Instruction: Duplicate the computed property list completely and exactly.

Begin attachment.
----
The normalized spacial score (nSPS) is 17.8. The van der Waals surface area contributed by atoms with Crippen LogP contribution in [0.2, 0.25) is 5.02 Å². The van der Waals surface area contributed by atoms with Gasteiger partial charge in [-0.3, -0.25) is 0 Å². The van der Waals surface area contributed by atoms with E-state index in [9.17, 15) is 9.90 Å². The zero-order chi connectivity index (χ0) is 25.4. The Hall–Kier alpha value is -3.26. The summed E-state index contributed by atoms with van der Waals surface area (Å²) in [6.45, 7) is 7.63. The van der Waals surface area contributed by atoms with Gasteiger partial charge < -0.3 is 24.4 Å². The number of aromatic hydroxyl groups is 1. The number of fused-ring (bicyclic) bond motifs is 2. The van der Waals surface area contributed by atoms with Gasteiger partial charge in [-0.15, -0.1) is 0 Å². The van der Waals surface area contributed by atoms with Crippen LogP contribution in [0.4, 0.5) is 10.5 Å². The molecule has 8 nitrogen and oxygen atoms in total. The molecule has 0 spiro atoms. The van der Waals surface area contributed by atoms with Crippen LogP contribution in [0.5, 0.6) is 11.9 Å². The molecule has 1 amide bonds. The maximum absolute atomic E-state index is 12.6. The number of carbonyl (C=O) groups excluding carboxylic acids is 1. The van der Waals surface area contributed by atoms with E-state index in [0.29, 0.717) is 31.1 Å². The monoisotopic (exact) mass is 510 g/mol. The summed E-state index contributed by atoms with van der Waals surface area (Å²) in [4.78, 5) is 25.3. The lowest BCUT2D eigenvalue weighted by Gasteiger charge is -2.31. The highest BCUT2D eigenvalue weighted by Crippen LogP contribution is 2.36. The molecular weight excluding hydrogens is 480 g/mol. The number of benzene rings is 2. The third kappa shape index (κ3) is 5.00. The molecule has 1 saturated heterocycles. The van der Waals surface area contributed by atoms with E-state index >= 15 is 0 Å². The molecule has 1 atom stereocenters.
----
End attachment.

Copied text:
The normalized spacial score (nSPS) is 17.8. The van der Waals surface area contributed by atoms with Crippen LogP contribution in [0.2, 0.25) is 5.02 Å². The van der Waals surface area contributed by atoms with Gasteiger partial charge in [-0.3, -0.25) is 0 Å². The van der Waals surface area contributed by atoms with E-state index in [9.17, 15) is 9.90 Å². The zero-order chi connectivity index (χ0) is 25.4. The Hall–Kier alpha value is -3.26. The summed E-state index contributed by atoms with van der Waals surface area (Å²) in [6.45, 7) is 7.63. The van der Waals surface area contributed by atoms with Gasteiger partial charge < -0.3 is 24.4 Å². The number of aromatic hydroxyl groups is 1. The number of fused-ring (bicyclic) bond motifs is 2. The van der Waals surface area contributed by atoms with Gasteiger partial charge in [-0.15, -0.1) is 0 Å². The van der Waals surface area contributed by atoms with Crippen LogP contribution in [0.4, 0.5) is 10.5 Å². The molecule has 8 nitrogen and oxygen atoms in total. The molecule has 0 spiro atoms. The van der Waals surface area contributed by atoms with Crippen LogP contribution in [0.5, 0.6) is 11.9 Å². The molecule has 1 amide bonds. The maximum absolute atomic E-state index is 12.6. The number of carbonyl (C=O) groups excluding carboxylic acids is 1. The van der Waals surface area contributed by atoms with E-state index in [0.29, 0.717) is 31.1 Å². The monoisotopic (exact) mass is 510 g/mol. The summed E-state index contributed by atoms with van der Waals surface area (Å²) in [4.78, 5) is 25.3. The lowest BCUT2D eigenvalue weighted by Gasteiger charge is -2.31. The highest BCUT2D eigenvalue weighted by Crippen LogP contribution is 2.36. The molecular weight excluding hydrogens is 480 g/mol. The number of benzene rings is 2. The third kappa shape index (κ3) is 5.00. The molecule has 1 saturated heterocycles. The van der Waals surface area contributed by atoms with E-state index >= 15 is 0 Å². The molecule has 1 atom stereocenters.